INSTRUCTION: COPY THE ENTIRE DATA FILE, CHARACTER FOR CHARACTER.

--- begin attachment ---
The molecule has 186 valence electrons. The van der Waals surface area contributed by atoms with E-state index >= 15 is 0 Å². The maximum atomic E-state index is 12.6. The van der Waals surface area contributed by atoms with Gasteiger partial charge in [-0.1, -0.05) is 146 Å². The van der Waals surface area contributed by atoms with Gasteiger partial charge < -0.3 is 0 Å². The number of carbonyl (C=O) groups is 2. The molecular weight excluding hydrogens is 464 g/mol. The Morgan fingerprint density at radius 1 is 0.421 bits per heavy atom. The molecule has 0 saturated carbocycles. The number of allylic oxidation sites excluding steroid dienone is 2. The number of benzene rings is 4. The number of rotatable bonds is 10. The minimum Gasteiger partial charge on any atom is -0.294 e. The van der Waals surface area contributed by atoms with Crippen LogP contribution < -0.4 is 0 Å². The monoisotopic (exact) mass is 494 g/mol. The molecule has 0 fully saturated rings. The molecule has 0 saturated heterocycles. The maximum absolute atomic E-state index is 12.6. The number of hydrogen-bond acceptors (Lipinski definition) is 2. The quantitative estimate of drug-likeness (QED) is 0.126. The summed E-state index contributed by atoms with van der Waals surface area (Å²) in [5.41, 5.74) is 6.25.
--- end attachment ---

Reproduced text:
The molecule has 186 valence electrons. The van der Waals surface area contributed by atoms with E-state index >= 15 is 0 Å². The maximum atomic E-state index is 12.6. The van der Waals surface area contributed by atoms with Gasteiger partial charge in [-0.1, -0.05) is 146 Å². The van der Waals surface area contributed by atoms with Gasteiger partial charge < -0.3 is 0 Å². The number of carbonyl (C=O) groups is 2. The molecular weight excluding hydrogens is 464 g/mol. The Morgan fingerprint density at radius 1 is 0.421 bits per heavy atom. The molecule has 0 saturated carbocycles. The number of allylic oxidation sites excluding steroid dienone is 2. The number of benzene rings is 4. The number of rotatable bonds is 10. The minimum Gasteiger partial charge on any atom is -0.294 e. The van der Waals surface area contributed by atoms with Crippen LogP contribution < -0.4 is 0 Å². The monoisotopic (exact) mass is 494 g/mol. The molecule has 0 fully saturated rings. The molecule has 0 saturated heterocycles. The maximum absolute atomic E-state index is 12.6. The number of hydrogen-bond acceptors (Lipinski definition) is 2. The quantitative estimate of drug-likeness (QED) is 0.126. The summed E-state index contributed by atoms with van der Waals surface area (Å²) in [5.41, 5.74) is 6.25.